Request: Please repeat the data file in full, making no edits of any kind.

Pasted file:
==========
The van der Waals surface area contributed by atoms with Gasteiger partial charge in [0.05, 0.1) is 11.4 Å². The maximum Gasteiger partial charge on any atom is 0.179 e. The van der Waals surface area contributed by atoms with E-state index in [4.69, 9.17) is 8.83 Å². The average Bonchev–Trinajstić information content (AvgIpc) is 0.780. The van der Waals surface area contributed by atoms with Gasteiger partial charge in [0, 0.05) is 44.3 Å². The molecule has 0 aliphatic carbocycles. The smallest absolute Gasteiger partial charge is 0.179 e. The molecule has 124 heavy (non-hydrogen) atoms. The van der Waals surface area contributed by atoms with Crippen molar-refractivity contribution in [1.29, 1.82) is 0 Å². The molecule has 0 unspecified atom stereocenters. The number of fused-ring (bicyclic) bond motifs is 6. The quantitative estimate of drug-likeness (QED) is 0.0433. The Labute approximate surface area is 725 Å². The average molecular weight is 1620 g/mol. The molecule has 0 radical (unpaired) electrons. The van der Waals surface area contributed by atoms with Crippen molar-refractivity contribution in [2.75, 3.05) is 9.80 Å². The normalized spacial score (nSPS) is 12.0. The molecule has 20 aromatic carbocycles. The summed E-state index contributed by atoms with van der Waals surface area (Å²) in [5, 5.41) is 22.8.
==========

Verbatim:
The van der Waals surface area contributed by atoms with Gasteiger partial charge in [0.05, 0.1) is 11.4 Å². The maximum Gasteiger partial charge on any atom is 0.179 e. The van der Waals surface area contributed by atoms with E-state index in [4.69, 9.17) is 8.83 Å². The average Bonchev–Trinajstić information content (AvgIpc) is 0.780. The van der Waals surface area contributed by atoms with Gasteiger partial charge in [0, 0.05) is 44.3 Å². The molecule has 0 aliphatic carbocycles. The smallest absolute Gasteiger partial charge is 0.179 e. The molecule has 124 heavy (non-hydrogen) atoms. The van der Waals surface area contributed by atoms with Crippen molar-refractivity contribution in [1.29, 1.82) is 0 Å². The molecule has 0 unspecified atom stereocenters. The number of fused-ring (bicyclic) bond motifs is 6. The quantitative estimate of drug-likeness (QED) is 0.0433. The Labute approximate surface area is 725 Å². The average molecular weight is 1620 g/mol. The molecule has 0 radical (unpaired) electrons. The van der Waals surface area contributed by atoms with Crippen molar-refractivity contribution in [2.75, 3.05) is 9.80 Å². The normalized spacial score (nSPS) is 12.0. The molecule has 20 aromatic carbocycles. The summed E-state index contributed by atoms with van der Waals surface area (Å²) in [5, 5.41) is 22.8.